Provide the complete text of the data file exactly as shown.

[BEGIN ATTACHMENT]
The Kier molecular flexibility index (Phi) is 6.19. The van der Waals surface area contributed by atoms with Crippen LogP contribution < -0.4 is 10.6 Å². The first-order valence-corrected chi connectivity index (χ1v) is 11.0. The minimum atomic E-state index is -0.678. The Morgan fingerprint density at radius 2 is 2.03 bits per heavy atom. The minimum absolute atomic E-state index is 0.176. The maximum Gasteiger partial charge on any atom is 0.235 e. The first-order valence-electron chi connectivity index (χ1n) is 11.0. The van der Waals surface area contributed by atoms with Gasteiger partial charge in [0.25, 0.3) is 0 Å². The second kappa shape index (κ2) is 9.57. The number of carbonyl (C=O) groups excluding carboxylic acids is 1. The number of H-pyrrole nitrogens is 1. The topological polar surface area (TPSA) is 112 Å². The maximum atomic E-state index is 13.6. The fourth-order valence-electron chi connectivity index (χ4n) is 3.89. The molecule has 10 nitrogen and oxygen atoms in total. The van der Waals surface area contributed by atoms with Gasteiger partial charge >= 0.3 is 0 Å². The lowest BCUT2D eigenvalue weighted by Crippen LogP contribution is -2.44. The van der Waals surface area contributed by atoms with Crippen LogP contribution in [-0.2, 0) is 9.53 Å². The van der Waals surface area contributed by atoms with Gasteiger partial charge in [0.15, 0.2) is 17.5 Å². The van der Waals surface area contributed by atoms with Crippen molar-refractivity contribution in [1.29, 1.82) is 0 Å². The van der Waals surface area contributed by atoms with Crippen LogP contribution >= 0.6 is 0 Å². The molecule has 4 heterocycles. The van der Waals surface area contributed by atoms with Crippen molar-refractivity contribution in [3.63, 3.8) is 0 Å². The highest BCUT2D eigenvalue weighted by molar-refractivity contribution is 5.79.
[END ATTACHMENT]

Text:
The Kier molecular flexibility index (Phi) is 6.19. The van der Waals surface area contributed by atoms with Crippen LogP contribution < -0.4 is 10.6 Å². The first-order valence-corrected chi connectivity index (χ1v) is 11.0. The minimum atomic E-state index is -0.678. The Morgan fingerprint density at radius 2 is 2.03 bits per heavy atom. The minimum absolute atomic E-state index is 0.176. The maximum Gasteiger partial charge on any atom is 0.235 e. The first-order valence-electron chi connectivity index (χ1n) is 11.0. The van der Waals surface area contributed by atoms with Gasteiger partial charge in [0.25, 0.3) is 0 Å². The second kappa shape index (κ2) is 9.57. The number of carbonyl (C=O) groups excluding carboxylic acids is 1. The number of H-pyrrole nitrogens is 1. The topological polar surface area (TPSA) is 112 Å². The maximum atomic E-state index is 13.6. The fourth-order valence-electron chi connectivity index (χ4n) is 3.89. The molecule has 10 nitrogen and oxygen atoms in total. The van der Waals surface area contributed by atoms with Gasteiger partial charge >= 0.3 is 0 Å². The lowest BCUT2D eigenvalue weighted by Crippen LogP contribution is -2.44. The van der Waals surface area contributed by atoms with Crippen LogP contribution in [-0.2, 0) is 9.53 Å². The van der Waals surface area contributed by atoms with Gasteiger partial charge in [0.15, 0.2) is 17.5 Å². The van der Waals surface area contributed by atoms with Crippen molar-refractivity contribution in [1.29, 1.82) is 0 Å². The van der Waals surface area contributed by atoms with Crippen LogP contribution >= 0.6 is 0 Å². The molecule has 4 heterocycles. The van der Waals surface area contributed by atoms with Crippen molar-refractivity contribution in [3.63, 3.8) is 0 Å². The highest BCUT2D eigenvalue weighted by molar-refractivity contribution is 5.79.